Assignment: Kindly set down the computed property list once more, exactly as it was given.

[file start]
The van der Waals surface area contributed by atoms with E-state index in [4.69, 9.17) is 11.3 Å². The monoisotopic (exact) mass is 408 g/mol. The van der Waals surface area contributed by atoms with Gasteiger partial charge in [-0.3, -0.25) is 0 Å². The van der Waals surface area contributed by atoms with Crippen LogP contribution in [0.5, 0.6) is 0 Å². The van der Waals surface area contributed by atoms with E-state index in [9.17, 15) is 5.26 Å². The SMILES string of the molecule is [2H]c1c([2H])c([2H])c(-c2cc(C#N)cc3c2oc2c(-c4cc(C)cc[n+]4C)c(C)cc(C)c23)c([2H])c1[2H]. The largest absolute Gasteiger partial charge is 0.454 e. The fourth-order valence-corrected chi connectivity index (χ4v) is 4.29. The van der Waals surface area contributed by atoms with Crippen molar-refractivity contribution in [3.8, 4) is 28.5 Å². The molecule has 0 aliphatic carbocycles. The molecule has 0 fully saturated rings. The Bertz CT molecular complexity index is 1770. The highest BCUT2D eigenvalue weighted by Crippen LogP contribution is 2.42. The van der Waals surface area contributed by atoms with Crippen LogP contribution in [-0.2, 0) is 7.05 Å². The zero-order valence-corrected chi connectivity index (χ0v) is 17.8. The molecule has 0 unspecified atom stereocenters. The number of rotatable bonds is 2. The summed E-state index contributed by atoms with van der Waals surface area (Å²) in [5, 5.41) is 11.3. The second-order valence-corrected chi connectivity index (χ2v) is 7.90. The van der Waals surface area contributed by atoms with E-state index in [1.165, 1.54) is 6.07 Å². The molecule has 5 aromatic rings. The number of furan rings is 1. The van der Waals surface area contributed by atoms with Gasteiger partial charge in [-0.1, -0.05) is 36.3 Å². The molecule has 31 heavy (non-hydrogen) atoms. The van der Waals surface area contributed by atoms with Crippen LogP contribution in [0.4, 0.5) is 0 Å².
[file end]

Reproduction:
The van der Waals surface area contributed by atoms with E-state index in [4.69, 9.17) is 11.3 Å². The monoisotopic (exact) mass is 408 g/mol. The van der Waals surface area contributed by atoms with Gasteiger partial charge in [-0.3, -0.25) is 0 Å². The van der Waals surface area contributed by atoms with Crippen LogP contribution in [0.5, 0.6) is 0 Å². The van der Waals surface area contributed by atoms with E-state index in [9.17, 15) is 5.26 Å². The SMILES string of the molecule is [2H]c1c([2H])c([2H])c(-c2cc(C#N)cc3c2oc2c(-c4cc(C)cc[n+]4C)c(C)cc(C)c23)c([2H])c1[2H]. The largest absolute Gasteiger partial charge is 0.454 e. The fourth-order valence-corrected chi connectivity index (χ4v) is 4.29. The van der Waals surface area contributed by atoms with Crippen molar-refractivity contribution in [3.8, 4) is 28.5 Å². The molecule has 0 aliphatic carbocycles. The molecule has 0 fully saturated rings. The Bertz CT molecular complexity index is 1770. The highest BCUT2D eigenvalue weighted by Crippen LogP contribution is 2.42. The van der Waals surface area contributed by atoms with Crippen LogP contribution in [-0.2, 0) is 7.05 Å². The zero-order valence-corrected chi connectivity index (χ0v) is 17.8. The molecule has 0 unspecified atom stereocenters. The number of rotatable bonds is 2. The summed E-state index contributed by atoms with van der Waals surface area (Å²) in [5, 5.41) is 11.3. The second-order valence-corrected chi connectivity index (χ2v) is 7.90. The van der Waals surface area contributed by atoms with E-state index in [1.165, 1.54) is 6.07 Å². The molecule has 5 aromatic rings. The number of furan rings is 1. The van der Waals surface area contributed by atoms with Gasteiger partial charge in [-0.1, -0.05) is 36.3 Å². The molecule has 31 heavy (non-hydrogen) atoms. The van der Waals surface area contributed by atoms with Crippen LogP contribution in [0.4, 0.5) is 0 Å².